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Chapter 7. Homo Logicus > Programmers Trade Simplicity for Control

Programmers Trade Simplicity for Control

Homo logicus desire to have control over things that interest them, and the things that interest them are complex, deterministic systems. People are complex, but they don't behave in a logical and predictable way, like machinery. The best machinery is digital, because it can be the most complex, sophisticated, and can be easily changed by the programmer.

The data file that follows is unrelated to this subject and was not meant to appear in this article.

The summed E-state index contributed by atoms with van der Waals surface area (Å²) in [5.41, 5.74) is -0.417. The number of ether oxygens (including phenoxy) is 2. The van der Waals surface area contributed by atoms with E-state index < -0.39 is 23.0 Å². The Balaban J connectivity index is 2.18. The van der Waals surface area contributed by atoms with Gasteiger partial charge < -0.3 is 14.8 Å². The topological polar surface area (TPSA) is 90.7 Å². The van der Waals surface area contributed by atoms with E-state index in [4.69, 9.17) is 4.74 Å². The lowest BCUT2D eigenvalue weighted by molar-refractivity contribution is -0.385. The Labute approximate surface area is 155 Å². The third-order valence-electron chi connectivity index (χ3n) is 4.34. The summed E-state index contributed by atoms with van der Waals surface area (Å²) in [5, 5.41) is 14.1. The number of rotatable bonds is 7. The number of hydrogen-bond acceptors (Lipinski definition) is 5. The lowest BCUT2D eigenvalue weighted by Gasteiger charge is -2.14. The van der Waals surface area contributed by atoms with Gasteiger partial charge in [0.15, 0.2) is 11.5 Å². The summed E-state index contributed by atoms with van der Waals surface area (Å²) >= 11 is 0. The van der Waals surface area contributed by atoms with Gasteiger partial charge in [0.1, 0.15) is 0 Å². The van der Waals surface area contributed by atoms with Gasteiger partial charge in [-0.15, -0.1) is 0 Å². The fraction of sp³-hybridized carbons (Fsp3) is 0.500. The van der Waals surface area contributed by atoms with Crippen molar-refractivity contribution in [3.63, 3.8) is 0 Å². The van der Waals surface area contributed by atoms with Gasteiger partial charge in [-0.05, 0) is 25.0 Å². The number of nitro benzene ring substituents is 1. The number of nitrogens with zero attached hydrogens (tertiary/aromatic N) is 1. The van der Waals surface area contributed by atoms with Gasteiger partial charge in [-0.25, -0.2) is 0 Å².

Controlling humans is less appealing from the programmer's point of view. In the novel The First $20 Million Is Always the Hardest,[1] author Po Bronson has his programmers play practical jokes on humans to demonstrate that they can control them, but the programmers take more satisfaction in making the computers jump to their bidding.

[1] Po Bronson, The First $20 Million Is Always the Hardest, Avon Books, New York, New York, 1997, ISBN: 0-380-73155-X.


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